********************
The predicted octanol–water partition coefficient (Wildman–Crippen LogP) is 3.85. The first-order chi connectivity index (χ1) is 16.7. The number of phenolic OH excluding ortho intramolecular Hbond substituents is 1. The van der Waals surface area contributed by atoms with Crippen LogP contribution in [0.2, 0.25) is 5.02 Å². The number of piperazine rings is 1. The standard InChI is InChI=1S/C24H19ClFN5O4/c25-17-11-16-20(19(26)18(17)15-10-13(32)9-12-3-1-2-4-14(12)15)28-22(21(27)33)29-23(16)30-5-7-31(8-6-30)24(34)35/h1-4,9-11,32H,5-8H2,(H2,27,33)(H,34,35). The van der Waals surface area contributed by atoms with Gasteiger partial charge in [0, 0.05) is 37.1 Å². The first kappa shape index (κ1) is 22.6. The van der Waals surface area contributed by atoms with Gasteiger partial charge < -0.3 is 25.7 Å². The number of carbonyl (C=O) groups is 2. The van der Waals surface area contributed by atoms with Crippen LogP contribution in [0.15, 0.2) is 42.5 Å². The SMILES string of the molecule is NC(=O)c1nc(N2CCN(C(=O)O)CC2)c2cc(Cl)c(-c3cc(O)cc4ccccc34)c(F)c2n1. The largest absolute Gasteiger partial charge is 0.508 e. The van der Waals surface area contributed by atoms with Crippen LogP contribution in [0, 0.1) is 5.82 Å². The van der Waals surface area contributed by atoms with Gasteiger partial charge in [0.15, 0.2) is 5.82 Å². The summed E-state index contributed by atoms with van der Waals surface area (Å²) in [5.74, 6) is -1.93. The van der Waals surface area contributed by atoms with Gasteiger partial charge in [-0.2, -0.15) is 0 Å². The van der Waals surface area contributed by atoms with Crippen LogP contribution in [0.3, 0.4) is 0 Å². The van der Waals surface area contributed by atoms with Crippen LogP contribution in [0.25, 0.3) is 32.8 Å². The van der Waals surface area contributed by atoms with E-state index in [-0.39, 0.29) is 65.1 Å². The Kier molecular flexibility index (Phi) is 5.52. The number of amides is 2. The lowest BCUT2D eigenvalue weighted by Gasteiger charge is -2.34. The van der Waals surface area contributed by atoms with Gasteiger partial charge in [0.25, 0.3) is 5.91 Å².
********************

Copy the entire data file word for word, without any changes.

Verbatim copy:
The predicted octanol–water partition coefficient (Wildman–Crippen LogP) is 3.85. The first-order chi connectivity index (χ1) is 16.7. The number of phenolic OH excluding ortho intramolecular Hbond substituents is 1. The van der Waals surface area contributed by atoms with Crippen LogP contribution in [0.2, 0.25) is 5.02 Å². The number of piperazine rings is 1. The standard InChI is InChI=1S/C24H19ClFN5O4/c25-17-11-16-20(19(26)18(17)15-10-13(32)9-12-3-1-2-4-14(12)15)28-22(21(27)33)29-23(16)30-5-7-31(8-6-30)24(34)35/h1-4,9-11,32H,5-8H2,(H2,27,33)(H,34,35). The van der Waals surface area contributed by atoms with Gasteiger partial charge in [0, 0.05) is 37.1 Å². The first kappa shape index (κ1) is 22.6. The van der Waals surface area contributed by atoms with Gasteiger partial charge < -0.3 is 25.7 Å². The number of carbonyl (C=O) groups is 2. The van der Waals surface area contributed by atoms with Crippen LogP contribution in [0.15, 0.2) is 42.5 Å². The SMILES string of the molecule is NC(=O)c1nc(N2CCN(C(=O)O)CC2)c2cc(Cl)c(-c3cc(O)cc4ccccc34)c(F)c2n1. The largest absolute Gasteiger partial charge is 0.508 e. The van der Waals surface area contributed by atoms with Crippen LogP contribution in [0, 0.1) is 5.82 Å². The van der Waals surface area contributed by atoms with Gasteiger partial charge in [0.15, 0.2) is 5.82 Å². The summed E-state index contributed by atoms with van der Waals surface area (Å²) in [5.74, 6) is -1.93. The van der Waals surface area contributed by atoms with Gasteiger partial charge in [-0.2, -0.15) is 0 Å². The van der Waals surface area contributed by atoms with Crippen LogP contribution in [0.3, 0.4) is 0 Å². The van der Waals surface area contributed by atoms with Crippen LogP contribution in [0.25, 0.3) is 32.8 Å². The van der Waals surface area contributed by atoms with E-state index in [-0.39, 0.29) is 65.1 Å². The Kier molecular flexibility index (Phi) is 5.52. The number of amides is 2. The lowest BCUT2D eigenvalue weighted by Gasteiger charge is -2.34. The van der Waals surface area contributed by atoms with Gasteiger partial charge in [0.25, 0.3) is 5.91 Å².